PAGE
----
1956 Chevy Bel Air - Pimpin' Ain't Easy

It's Hard to Handle Two Girls

Dakota Wentz Mar 1, 2004 0 Comment(s)
Sucp_0403_01_z 1956_chevy_bel_air Front_view 1/9

Usually when you head out the door and the lady friend asks, "Where you goin'?" And you reply, "takin' the other woman out." You can pretty much guarantee when you get home all your stuff will be on the front lawn. But when Jim Hix tells his wife he's headed out the door to go with the other woman, she knows exactly what he means.

Three years ago Jim bought a '56 Bel Air 210 Post. He roamed the streets the way it was for a while, but eventually got tired of being too ordinary. He had a few ideas of what he imagined the car could look like, but one stood out. However, once he found the right guy for the job, the juices really started flowin'. Nick Santana was poppin'off ideas left and right to Hix, and Hix couldn't help but dig 'em. Once the plan was laid down, Nick got to business.

Sucp_0403_04_z 1956_chevy_bel_air Rear_view 2/9

He started off by stripping the car down to bare frame. Then the sheetmetal shell was sent off to be bead blasted. Once it was returned, Nick began his first hour of what would eventually become one of 600 hours to complete the car. The first job to be tackled was to get the body absolutely straight and perfect. Santana worked his fingers to the bone till you couldn't see a single ripple in the '56. The car then headed south where R-Customs installed a setup that allows the Chevy to lay frame. By using a set of 2-inch drop spindles, tubular control arms, and a set of airbags all around, the Bel Air makes for one fine limbo player. Not to mention that the car can tuck it's 20-inch Ultra Wheels up in the fenders. JT Metal Works was called in next to design some under armor. They hand crafted all the custom metal work you see under the hood, wheel wells, and radiator cover. After JT Metal had their way with it, the car made its way over to Robert Kautz of Ace Automotive. (Seriously, this car gets around.) Robert installed the Valley Head Service-built 383, Dave Hix-built tranny, and drivetrain. Once that was taken care of, he then wired the car and finished off any loose ends. After all the body mods were completed, Nick Santana sprayed the car in a mix of PPG paints.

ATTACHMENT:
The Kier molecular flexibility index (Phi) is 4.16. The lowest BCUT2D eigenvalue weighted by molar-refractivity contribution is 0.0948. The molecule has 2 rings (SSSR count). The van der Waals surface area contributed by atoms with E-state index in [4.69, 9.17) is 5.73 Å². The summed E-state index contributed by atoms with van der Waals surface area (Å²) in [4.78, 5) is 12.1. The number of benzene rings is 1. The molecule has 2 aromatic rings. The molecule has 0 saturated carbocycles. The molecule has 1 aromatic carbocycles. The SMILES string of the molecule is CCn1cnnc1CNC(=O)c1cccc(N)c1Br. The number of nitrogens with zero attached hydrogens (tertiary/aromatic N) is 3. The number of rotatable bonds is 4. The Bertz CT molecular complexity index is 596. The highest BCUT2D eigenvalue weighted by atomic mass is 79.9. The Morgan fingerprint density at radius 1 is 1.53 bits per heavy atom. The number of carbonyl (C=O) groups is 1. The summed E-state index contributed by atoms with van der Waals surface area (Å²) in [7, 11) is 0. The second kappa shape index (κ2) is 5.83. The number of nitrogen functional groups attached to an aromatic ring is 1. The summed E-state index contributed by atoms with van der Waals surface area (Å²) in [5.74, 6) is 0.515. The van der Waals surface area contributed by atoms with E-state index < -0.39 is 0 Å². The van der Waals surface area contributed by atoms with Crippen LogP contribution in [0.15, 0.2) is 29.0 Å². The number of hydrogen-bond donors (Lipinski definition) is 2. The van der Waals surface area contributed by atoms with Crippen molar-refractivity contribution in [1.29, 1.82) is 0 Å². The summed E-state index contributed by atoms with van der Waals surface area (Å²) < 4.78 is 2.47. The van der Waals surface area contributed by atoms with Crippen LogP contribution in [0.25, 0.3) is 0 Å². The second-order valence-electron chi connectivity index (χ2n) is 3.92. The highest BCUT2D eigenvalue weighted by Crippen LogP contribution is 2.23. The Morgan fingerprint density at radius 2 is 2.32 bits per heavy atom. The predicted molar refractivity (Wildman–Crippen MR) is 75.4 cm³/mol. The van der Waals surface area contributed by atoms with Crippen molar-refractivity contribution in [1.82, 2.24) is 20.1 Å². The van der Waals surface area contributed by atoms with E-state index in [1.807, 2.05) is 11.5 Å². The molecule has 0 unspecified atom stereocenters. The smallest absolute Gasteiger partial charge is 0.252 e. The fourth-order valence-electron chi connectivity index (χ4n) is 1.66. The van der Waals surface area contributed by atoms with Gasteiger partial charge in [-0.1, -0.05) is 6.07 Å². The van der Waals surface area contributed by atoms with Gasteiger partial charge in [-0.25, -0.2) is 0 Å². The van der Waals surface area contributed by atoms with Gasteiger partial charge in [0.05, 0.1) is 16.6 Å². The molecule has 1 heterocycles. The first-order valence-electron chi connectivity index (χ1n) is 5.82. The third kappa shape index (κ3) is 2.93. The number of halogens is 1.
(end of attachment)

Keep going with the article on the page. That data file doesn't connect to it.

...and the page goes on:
Since the exterior was so elaborate, there was no way Jim was going to shortchange the interior. Jerry Noone was given a call to design an absolute stunner of an interior, and he didn't disappoint. He handcrafted the seats, console, door panels, and then covered them in 3 different shades of leather. Inside the center console sits an Alpine entertainment system complete with TV and DVD. Jerry also installed the power window set up. Not only does this bad boy have just power windows, but power wind wings as well. Now that's just straight pimp sauce. And the best part about the whole car is Jerry's wife doesn't mind when he spends time with the "other woman."

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